Another days drive had me down in Wellington and I was staying with Caroline who I had met along with Charlotte, Hannah and Wil on Lake Malawi 2 years prior (see blog) and had loosely stayed in touch with. So I arrived at her Mum, Annabel's house and was warmly greeted, given a sumptuous room and entertained to a wonderful dinner with the family. A brilliant evening and super hosts for 3 nights.
A curious spectacle that I have seen a number of times, inquiries for a rhyme or reason have been unsuccessful

Mike, Annabel and Caroline
I joined Rachel for coffee the next day and caught up as we then went up the gondala to the top of the Wellington botanic garden and strolled back down the hill.
That evening Caroline and I went to the show. The hilarious and highly skilled CIRCUS RONALDO playing to full houses every night. Rachel is a sort of clown musician, having a cousin who makes you laugh with hundreds of others, is a special feeling.
Rachel in the hot house

The big top
 Zealandia is wildlife preserve right in the hilly suburbs of Wellington and a 15 minute walk from my hosts. In short this area of several square miles has been mammal proofed (no mammals in NZ before man arrived) and native reptiles, birds and trees etc have been encouraged to populate it. It is doing so well and their 500 year plan to restore it to a pre-man state is very exciting. The only plan I have ever heard of that is longer is one in Germany 70+ years ago.

The ferry to the South Island the following day was at 1 o'clock which gave time for farewells and a quick good bye with Rachel.
Zed, to me, was an important ambassador for NZ, who I had met over 20 years ago through his girlfriend Rosie, a Dorset friend.
Rosie and Zed on the deck
They are in the process of building a house in the north of the South Island, spending a few months a year taking an empty idyllic plot on the shores of Ohingaroa Bay, and building a state of the art house that unashamedly looks like a stealth bomber. It is a couple of years away from finish, but will be just amazing.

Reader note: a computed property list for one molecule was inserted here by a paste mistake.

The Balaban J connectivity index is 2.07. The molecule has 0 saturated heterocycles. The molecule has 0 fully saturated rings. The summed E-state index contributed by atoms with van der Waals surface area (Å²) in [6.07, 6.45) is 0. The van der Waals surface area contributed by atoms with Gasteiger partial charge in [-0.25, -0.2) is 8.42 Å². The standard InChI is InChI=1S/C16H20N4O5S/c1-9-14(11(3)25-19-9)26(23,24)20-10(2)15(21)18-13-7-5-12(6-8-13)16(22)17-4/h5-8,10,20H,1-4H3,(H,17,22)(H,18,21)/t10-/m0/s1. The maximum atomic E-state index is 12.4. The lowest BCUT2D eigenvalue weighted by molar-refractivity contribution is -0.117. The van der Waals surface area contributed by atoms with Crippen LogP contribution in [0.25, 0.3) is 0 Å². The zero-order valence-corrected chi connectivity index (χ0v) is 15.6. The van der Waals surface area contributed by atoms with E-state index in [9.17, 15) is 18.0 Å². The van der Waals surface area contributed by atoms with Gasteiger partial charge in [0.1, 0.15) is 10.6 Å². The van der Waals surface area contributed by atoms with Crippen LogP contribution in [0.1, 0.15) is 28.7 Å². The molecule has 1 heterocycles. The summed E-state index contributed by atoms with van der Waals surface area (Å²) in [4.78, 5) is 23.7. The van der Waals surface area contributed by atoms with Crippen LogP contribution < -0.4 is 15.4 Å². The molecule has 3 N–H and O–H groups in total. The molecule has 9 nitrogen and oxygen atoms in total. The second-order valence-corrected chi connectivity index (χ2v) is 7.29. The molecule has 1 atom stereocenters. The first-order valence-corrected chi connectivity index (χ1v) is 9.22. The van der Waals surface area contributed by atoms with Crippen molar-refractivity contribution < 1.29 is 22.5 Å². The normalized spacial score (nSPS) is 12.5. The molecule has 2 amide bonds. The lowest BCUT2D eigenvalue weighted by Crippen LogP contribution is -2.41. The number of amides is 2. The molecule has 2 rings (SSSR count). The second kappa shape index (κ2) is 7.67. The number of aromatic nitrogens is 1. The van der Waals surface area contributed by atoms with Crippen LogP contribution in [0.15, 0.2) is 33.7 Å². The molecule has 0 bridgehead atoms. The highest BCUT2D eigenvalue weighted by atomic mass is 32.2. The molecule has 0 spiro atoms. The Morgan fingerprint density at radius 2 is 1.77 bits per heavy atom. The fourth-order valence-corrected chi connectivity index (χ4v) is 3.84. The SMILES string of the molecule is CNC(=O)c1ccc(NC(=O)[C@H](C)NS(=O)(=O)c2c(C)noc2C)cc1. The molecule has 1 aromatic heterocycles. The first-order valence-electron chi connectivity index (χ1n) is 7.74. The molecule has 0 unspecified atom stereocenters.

Dinner was a Mutton Bird.... a rare feast, and only allowed to be hunted by Maoris. The trick is to boil it 5 times till the saltiness nearly goes, and then a delicacy not far from a kipper in taste, is enjoyed.
Apparently the local water teams with snapper and Zed is a very enthusiastic fisherman. In the morning he and his 2 neighbours, Lindsey and Richard, and I boarded Zed's fine fish killing vessel for a day at these, as it turned out, illusive fish. It was of no matter to me as we were in unbelievably beautiful surroundings, however our skipper was mercilessly ribbed for not finding them.
Lindsey, Richard and Zed

Rosie was due out in a couple of days time so I went off on a tour of the area and explored the top north east of the island.
Near Farewell Spit
The beach by Shambhal, where I stayed a night
'Harry Lyon-Smith' I heard yelled across the road as I was tucking into a delicious mussel pie. The makers in a local town of Havelock had been recommended to me by Zed as the best. Low and behold there was Rosie and Zed coming across the road intent on a pie snack as well. Alas my pie was the last one, but their quiches were also pretty damned good luckily.
It had been too many years since Rosie and I had caught up, and it was lovely to do so.
I was planning to leave in the morning, but Lindsey showed up early saying that he was off to get a few fish that day, so we joined him and collared a couple of snapper before pulling up some mussels from one of the many farmed beds (all apparently encouraged by the musselmen, as it is good for local PR). Luckily Zed and Lindsey are strong fellows as there are tons of mussels on the ropes and 2 large buckets were filled.
Rosie with the first snapper
Spoils of the day
A view from the house ruined
Zed and Rosie making it look an easy life
A delicious dinner followed that could not have been fresher.
It was here that my mac laptop decided that it was in heaven and died. Bit of a pain, but the route that Zed had brilliantly worked out with me needed to be moved about a bit so I could head for Christchurch and resurrect her.
It was a great days ride as Zed and Rosie, who had toured the country extensively, put me on to a 50 mile farm road called the Moulsworth that took one high over the Marlbough state through exciting gravel roads and fords rising to over 4000 ft.
Much of the roads I traveled were surrounded by vines, and a few familiar ones
Coming down from Mouldsworth

 PS. Here is a small piece I wrote about the advantages of breaking down a lot...on Jupiter's Travelers